Meet Miss Toto, the drag queen serving up shark science in South Florida

Recently a group of citizen scientists set out into the waters of Biscayne Bay off the coast of Miami and cast their lines in the hopes of catching some of the dozen shark species that live in the area. As they waited for a bite, they also got to live their own Shark Tale fantasy when Miss Toto, the Queen of Shark Research, put on a themed drag show.

As part of the third annual “Drag ‘n Tag” event hosted by Miss Toto and the Field School Foundation in Florida, the group spent the day tagging sharks to help map their habitat in the region. Their goal was twofold: to promote shark research and conservation, and to expand spaces for queer people and people of color in marine science, raising donations in a fundraiser that will go to Pridelines, a nonprofit created to empower the local LGBTQ community. 

“Drag ‘n Tag is a really cool experience because you get to partner and marry the drag community and the queer community with marine science,” Miss Toto told Salon in a phone interview.

“You get to partner and marry the drag community and the queer community with marine science,”

Sharks love Biscayne Bay, with hammerhead, bull and tiger sharks among the many species found in the region. Because it’s located less than a mile from downtown Miami, it’s a prime case study to examine how human-made changes to the climate like pollution impact shark habitats, said Jake Jerome, the assistant director of Program Development at the Field School.

Drag 'n Tag, 2023Drag ‘n Tag, 2023 (Photo courtesy of University of Miami)

“We’re checking for parasites that they might have, we’re taking blood samples to see what their stress levels are, and just trying to see how they’re utilizing this type of habitat,” Jerome told Salon in a phone interview. “All of that kind of stuff can help us learn more about how to protect them and how to conserve the species that we have.”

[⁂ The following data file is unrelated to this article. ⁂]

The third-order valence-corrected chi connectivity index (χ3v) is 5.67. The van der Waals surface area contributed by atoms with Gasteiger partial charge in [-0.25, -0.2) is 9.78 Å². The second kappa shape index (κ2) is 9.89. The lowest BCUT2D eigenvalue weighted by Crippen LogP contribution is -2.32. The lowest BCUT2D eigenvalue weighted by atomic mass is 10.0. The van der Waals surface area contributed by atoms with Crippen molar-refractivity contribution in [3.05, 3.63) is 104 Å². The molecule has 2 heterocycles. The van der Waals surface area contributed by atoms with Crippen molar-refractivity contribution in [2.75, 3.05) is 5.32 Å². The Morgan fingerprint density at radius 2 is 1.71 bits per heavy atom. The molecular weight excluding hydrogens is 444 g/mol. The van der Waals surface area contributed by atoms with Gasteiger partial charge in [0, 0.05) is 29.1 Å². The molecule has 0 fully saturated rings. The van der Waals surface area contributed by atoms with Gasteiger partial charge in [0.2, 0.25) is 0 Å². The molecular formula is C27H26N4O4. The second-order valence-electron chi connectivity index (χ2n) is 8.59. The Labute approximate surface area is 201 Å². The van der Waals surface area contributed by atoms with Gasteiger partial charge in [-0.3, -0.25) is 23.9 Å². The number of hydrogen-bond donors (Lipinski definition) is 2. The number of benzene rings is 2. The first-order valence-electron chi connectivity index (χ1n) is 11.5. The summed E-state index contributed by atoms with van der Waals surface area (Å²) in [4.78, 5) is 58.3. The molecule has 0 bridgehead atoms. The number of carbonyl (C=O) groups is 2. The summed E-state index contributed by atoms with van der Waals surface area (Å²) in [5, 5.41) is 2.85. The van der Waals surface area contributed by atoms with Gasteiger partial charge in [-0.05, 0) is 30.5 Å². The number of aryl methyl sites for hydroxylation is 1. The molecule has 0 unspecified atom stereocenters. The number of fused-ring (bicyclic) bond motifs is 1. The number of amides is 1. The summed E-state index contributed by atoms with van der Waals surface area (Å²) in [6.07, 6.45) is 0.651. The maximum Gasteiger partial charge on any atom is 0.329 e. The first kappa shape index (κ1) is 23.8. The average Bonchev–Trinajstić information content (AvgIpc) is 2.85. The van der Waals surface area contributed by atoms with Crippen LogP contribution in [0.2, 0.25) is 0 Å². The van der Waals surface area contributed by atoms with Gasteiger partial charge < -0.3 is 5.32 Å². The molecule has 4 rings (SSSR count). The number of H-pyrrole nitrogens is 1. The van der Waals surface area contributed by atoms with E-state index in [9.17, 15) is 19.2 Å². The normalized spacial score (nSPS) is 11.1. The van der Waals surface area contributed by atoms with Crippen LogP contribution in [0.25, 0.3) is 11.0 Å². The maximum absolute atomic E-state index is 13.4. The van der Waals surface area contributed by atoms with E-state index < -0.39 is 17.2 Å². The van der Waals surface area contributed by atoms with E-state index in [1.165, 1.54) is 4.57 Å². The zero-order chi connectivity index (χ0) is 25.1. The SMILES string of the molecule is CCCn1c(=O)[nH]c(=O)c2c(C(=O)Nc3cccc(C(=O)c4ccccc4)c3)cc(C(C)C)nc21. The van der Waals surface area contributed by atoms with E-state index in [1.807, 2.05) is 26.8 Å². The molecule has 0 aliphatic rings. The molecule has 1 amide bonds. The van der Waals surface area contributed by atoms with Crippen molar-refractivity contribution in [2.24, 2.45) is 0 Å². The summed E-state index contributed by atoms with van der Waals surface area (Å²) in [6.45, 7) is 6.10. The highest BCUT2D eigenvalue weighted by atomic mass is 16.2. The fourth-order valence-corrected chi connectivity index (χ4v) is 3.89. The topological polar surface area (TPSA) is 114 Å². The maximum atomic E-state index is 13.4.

If the event seems like an unexpected marriage of two things, that’s exactly why it’s being hosted. With a graduate degree in marine science from the University of Miami, Miss Toto has worked closely with the folks at the Field School in research prior. It was during her master’s program that Miss Toto also started doing drag, but she often found herself having two different lives: her science career and her drag career. 

“I have a life outside of drag and then I have my drag life and queer community who knows what I do in that aspect, but they usually don’t cross over and blend,” Miss Toto said. “But I don’t see why not.”

The purpose of Drag ‘n Tag and the Field School in general is to ensure that everyone feels safe in this environment.

Today, marine science is a field dominated by white men. Fewer than 15% of doctorate degrees in geoscience are awarded to people of color and fewer than 2% are awarded to Black scientists. In 2021, the Society for Conservation Biology-Marine Section hosted a focus group to identify barriers to onboarding and retaining underrepresented groups in marine science and found the financial costs of educational programs, inequitable representation in scientific journals and harassment during fieldwork were all factors restricting access.​​